For a long time I refused to go to funerals. I simply wouldn’t go. On one level, I didn’t want to see my loved ones garishly made up lying in some casket. I have seen many, many people leave this existence. Most of the people I was raised with are dead or dying. I grew up in a violent world and quite a few were taken in the prime of their lives — victims of violence, disease, or addiction. On another level, I didn’t want to come face-to-face with death. Especially death warmed over as I used to call funerals in mainstream US culture.

I didn’t like funerals. Didn’t like death… So I never went.

Then one day, I was shopping with a lover and she picked out a dress she loved so much she said, “This is the dress I want to be buried in!” We laughed about it. We, she, was young and beautiful, full of life. She was the Bonnie to my Clyde, committing crimes of life in that devil-may-care way only the foolish and young can justify. We didn’t last long together, less than two months, but we created so much drama in one another lives that we would become forever attached. Years later, after all had been done between us, she died in my presence.

People have a fucked up knack of dying around me.

When it came time to make preparations, her sister confided in me that she knew what dress to bury her in and when I saw it, it cut me deep because it was that very same dress we picked out that day so many years before. When I told her sister, she smiled because my former partner in crime had told her sister the same thing. I wasn’t planning on attending her funeral, but her sister insisted.

I am not a practicing Christian. I don’t accept Jesus, or anyone else, as my savior, nor do I believe in a literal translation of the Bible, Old or New. However, I do think that some of the teachings attributed to the person called Jesus of Nazareth are sublime. My personal belief, borne of personal experience, is that the core teachings of Jesus were corrupted for personal and political gain. Thomas Jefferson held similar views and he wrote a version of the Gospels, now known as the Jeffersonian Bible. In it, he excised the parts he felt were contradictory to the core message of hope and love of the Nazarene. And believe me, there’s lots of contradiction in the Gospels.

According to people who wrote the story hundreds of years after the fact, when Jesus finds Mary Magdalene crying at the door of the tomb, he says to her, “Woman, why are you weeping?” As I see it, Jesus wasn’t asking a rhetorical question. He wanted to know why we worry and sob and fret when hope is always present, if we could just tap into it.

For me, Easter is about liberation, and it’s especially meaningful for a person like me who sometimes feels chained to moodiness and negativity too much of the time. The celebration of the resurrection is a chance for us to acknowledge Jesus’ message of hope and in so doing, grab the hope that is already there.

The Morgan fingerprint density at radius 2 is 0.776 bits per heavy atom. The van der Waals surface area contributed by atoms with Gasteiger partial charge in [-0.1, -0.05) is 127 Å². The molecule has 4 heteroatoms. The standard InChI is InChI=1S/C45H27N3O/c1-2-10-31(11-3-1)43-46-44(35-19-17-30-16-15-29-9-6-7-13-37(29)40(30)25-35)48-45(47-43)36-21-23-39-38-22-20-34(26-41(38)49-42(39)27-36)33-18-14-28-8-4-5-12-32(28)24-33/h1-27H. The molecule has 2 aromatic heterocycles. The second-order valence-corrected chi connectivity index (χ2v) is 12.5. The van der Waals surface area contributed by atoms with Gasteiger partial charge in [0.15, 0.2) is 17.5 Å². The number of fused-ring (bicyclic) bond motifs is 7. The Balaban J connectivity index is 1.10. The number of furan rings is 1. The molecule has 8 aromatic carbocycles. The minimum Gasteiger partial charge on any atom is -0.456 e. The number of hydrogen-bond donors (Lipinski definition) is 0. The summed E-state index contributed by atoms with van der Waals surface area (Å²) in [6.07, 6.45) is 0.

Anyone else notice that of all the people he showed himself to, it was the women first? In fact, of all the women, it wasn’t his mother, but Mary Magdalene to whom Jesus appeared first. I don’t take Jesus’ resurrection literally, but there is a message there that resonates with my own life. Jesus’ life, like mine, was a redemption song. And like Jesus, it was the women in my life who tended to me — tended to me through my own passage to a new life. Maybe this is saying something about the Feminine Principle and how far we have moved away from that healing force. For me, this was no accident of the Gospels. Jesus appeared to Mary Magdalene because she, more than any other disciple, believed in him. All those other bums, betrayed and denied him, didn’t they? LOL

When I cried at my ex-lover’s funeral, it seems as if I cried for all the loved ones I had never said good-bye to — the one’s whose funerals I didn’t attend. It was as if all that loss I was holding on to came out like a river. It was at once one of the saddest and most liberating experiences in my life. I read somewhere the other day that the opposite of loss is finding. It’s a deceptively profound statement.

Grief is what we add on to loss. It is a learned behavior, specific only to some cultures. It is neither unavoidable nor universal. In some cultures, for example, you will never see someone cry at a cremation. Their cultural perspective on death is one of acceptance in a way foreign to Western theories of grief and loss.

Similarly, when Jesus appeared to the disciples he asked, “Why are you troubled?” Jesus says to the disciples in Luke’s gospel when he appears to them after his “resurrection.”

My Buddhist practice has slowly transformed my view of grief — has actually opened the door for me to see that there’s an alternative to grief. It’s not that grief is wrong, only that there’s another possibility. Loss of a loved one can be viewed in another way, a way that avoids the long days of aching, oftentimes crippling grief.

Over the years since my ex-lover’s death, I have attended many funerals and have had two others die in my arms. I sometimes cry at funerals but I understand death differently today. A teacher once explained it to me in simple terms. “Have you ever been to a concert and experience the shouts of ‘more!’ coming from the audience when it came time to end?” he asked. “Usually, the musicians will play one or two encores, but eventually they have to pack up their gear and leave. I’ve experienced this many times and when I’m going home, I usually reflect on how great the music was and how lucky I was to have been there. I never felt grief at the end of a concert.”